Since starting photography as a hobby turned career, I have been obsessed with learning trade-secrets of how photographers actually make their work look so amazing. I have an eye for composition (thanks to my 9th grade art teacher, Ms. Packard), but I didn't exactly know how important these items were to making great photographs:
1) Camera with a great sensor is #1 (My camera isn't full frame, but it is a nice beginner camera with a pretty big CMOS sensor). You want a big sensor to capture more detail and information (light, contrast, sharpness, depth of field) to create awesome images.
2) Lenses are also #1 (Its like the chicken and the egg. A good sensor is useless without the right lenses, but you need a good sensor to capture all of the information your lenses bring into the camera). Dang! I recommend prime lenses. Talk to your local photography store about why. ;)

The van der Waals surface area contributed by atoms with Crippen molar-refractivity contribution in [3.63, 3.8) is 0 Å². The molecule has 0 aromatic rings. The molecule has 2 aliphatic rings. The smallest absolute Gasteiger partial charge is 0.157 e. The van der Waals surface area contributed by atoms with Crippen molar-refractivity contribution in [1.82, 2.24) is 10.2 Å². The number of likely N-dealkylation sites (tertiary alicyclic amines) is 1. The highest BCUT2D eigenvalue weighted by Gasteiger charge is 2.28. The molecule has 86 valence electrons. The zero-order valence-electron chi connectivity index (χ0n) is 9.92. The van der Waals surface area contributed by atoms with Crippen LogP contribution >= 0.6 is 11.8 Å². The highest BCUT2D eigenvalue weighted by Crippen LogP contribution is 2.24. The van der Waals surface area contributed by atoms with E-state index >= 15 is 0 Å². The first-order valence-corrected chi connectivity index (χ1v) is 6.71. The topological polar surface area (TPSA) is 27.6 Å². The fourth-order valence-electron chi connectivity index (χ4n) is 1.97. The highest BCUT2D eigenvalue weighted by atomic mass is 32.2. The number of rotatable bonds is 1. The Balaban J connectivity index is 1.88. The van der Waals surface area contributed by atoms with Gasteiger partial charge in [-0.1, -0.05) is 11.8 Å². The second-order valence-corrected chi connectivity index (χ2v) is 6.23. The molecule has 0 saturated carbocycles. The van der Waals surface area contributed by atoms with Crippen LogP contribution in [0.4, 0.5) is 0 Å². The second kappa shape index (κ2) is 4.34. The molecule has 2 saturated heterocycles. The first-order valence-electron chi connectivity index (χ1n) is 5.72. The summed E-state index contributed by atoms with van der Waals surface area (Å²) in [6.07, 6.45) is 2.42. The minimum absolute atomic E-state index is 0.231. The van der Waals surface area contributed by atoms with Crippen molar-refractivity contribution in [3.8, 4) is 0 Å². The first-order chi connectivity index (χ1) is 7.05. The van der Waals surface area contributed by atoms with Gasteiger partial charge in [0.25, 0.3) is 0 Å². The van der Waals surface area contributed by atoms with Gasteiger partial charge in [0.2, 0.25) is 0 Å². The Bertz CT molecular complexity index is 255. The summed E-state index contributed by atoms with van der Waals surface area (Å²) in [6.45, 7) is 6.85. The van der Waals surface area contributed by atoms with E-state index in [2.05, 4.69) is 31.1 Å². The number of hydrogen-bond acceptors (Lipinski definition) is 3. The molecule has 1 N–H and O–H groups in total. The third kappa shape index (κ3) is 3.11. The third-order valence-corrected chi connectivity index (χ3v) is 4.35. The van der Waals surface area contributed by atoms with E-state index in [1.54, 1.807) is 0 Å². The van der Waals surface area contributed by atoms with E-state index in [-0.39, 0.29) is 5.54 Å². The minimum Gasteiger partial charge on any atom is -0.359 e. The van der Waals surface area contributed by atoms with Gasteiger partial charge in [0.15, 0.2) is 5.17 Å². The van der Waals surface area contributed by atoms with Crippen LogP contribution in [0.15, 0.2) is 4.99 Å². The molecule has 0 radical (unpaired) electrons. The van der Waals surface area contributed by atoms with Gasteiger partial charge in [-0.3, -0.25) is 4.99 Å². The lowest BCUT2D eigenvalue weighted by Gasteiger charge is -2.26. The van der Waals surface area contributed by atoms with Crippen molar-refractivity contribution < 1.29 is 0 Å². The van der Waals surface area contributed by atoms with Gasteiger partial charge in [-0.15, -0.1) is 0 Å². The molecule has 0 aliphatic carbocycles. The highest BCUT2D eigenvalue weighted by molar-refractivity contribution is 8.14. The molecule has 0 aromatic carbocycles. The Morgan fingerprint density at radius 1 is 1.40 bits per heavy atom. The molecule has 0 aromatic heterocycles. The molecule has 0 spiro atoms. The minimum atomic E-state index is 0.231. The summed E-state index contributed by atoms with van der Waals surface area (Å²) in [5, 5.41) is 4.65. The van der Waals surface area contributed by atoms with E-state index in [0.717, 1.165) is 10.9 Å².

3) Photoshop / Lightroom. They are both important because you typically can use both to achieve things that the other cannot. The unfortunate part is that it takes lots of time how to learn how to use photoshop (not so much lightroom once you get photoshop down).
With all that said, I have been moving my way slowly through getting the right lenses, body, and software. Now I need to learn how to use the software in a way that will get me the results I want. I want the results that the lady at Paint The Moon gets. She is also from Oregon, and her stuff is amazing. Like, unrealistic, realistic. Beautiful. Gorgeous. I'm drooling thinking about her work. Not sold? Look below:
Unbelievable, right? Amazing.
Welp... I am a new photographer, on a limited teachers salary, and as much as I would LOVE buying all of her products, I can only do one at a time. But that got me thinking... couldn't I learn how to make the photoshop actions? After all, I do teach graphic design (mostly basic tools for those of you out there thinking, "wow, she really can't do this?"). So I took matters into my own hands and went to YOUTUBE! I learned how to use color overlays, color replacements, gradients, etc. It has been fun and I want to share what I recently worked on:
Want to know how I did it? Watch the video: